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Once he recovers from Covid-19, PM Mishustin faces new ordeal – reviving economy & Kremlin’s popularity with thinning oil kitty

Once he recovers from Covid-19, PM Mishustin faces new ordeal – reviving economy & Kremlin’s popularity with thinning oil kitty
May 1 marked 100 days since Prime Minister Mikhail Mishustin took over the Russian government – and the job he now faces has grown a magnitude harder than the one he accepted.

Any plans he might have drawn up, have been thrown into disarray by the double whammy of crises he is now called upon to cope with – the worst since 1998.

Not a crisis-management hire

When the pandemic struck, Mishustin was still in the middle of reforming his team, and focused on a technical task: implementing the 12 national projects, not dealing with an economic meltdown. Ministers who performed badly when it came to implementing their policy goals have been sacked, and a new crop of bureaucrats was installed to take over. Mishustin drew heavily on his former colleagues from the tax service, which he ran to great effect for a decade.

RT

However, these people do not necessarily make the best HR choices when it comes to crisis management. Their skill has been to fine-tune the machinery of government to make it work more efficiently. The policies now needed are about squeezing an extra 5 percent of revenues out of VAT payments, not shock actions to put a floor under the collapse and reverse the fall.

The new government has not been marked by any significant failures, but it has not scored any noticeable successes either. Indeed, as Russia approaches the peak of infection rates – the number topped 100,000 with a record one-day increase of 7,933 on May 2, and total deaths of 1,169 – Mishustin himself has been infected and withdrew to self-isolation just as the long May Day holiday began.

The government has had to shift ground from the slow build of reconstruction to emergency mode. But it has been doing that very cautiously indeed. President Vladimir Putin has attempted to distance himself from the emergency, and only reluctantly cancelled the referendum on changes to the constitution that could extend his time in office by another two terms.

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Putin is afraid the nationwide vote, now slated to happen sometime in the summer, could be turned into a referendum on his ability to deal with the public health crisis. And that could go badly wrong. Consequently, he has pushed the responsibility for dealing with the crisis onto regional governors, who have put in a mixed showing so far.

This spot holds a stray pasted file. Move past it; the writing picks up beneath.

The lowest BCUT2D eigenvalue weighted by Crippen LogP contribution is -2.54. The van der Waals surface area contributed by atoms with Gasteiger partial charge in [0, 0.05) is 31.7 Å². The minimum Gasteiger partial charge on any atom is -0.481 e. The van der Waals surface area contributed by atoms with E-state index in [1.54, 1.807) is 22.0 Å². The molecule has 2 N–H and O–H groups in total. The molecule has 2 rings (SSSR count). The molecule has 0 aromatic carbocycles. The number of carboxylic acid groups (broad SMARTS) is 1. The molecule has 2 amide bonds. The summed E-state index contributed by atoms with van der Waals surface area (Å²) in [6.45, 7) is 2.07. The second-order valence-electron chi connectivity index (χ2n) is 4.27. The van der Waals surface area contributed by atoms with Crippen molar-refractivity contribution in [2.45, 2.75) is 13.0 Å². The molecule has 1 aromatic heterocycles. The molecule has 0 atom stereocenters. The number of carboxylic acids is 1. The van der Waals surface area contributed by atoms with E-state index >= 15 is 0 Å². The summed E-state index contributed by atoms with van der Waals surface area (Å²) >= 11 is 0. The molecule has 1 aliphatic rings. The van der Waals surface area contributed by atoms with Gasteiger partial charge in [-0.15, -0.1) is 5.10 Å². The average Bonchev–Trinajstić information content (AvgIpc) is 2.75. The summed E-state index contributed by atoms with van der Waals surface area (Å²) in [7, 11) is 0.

Covid-19: a job for the governors

But even this political damage-control move has already cost Putin politically. More Russians approve of local officials’ coronavirus-response efforts than they do of those initiated by the president and the federal government, according to a newly published survey from the Levada Center.

While 50 percent of the independent pollster’s respondents said they considered their governor or mayor was doing their best to deal with the outbreak, 46 percent said the same of Putin and the government.

Russians’ disapproval was nearly evenly split, with 48 percent disapproving of Putin’s and the government’s response, and 45 percent expressing dissatisfaction about their governor or mayor, according to Levada’s results, released on April 30.

Among Putin’s critics, 18 percent called his measures excessive and 30 percent said they were insufficient. Among critics of the regional leaders, 15 percent said they took excessive steps and 30 percent said those steps were not rigorous enough.

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The decision to pass the buck is a continuation of the growing reliance on regional governors since the presidential election in 2016, when Putin was returned to office by a landslide. Because the federal-level political machine, in the form of the ruling United Russia party, is increasingly ineffectual, the president turned to the governors to deliver on the vote, but that involved devolving more power to the periphery. The governors have used this increase in responsibility to good effect, taking some of the credit for the changes that got Putin re-elected. As a result, they are now almost as popular with the people as Putin himself.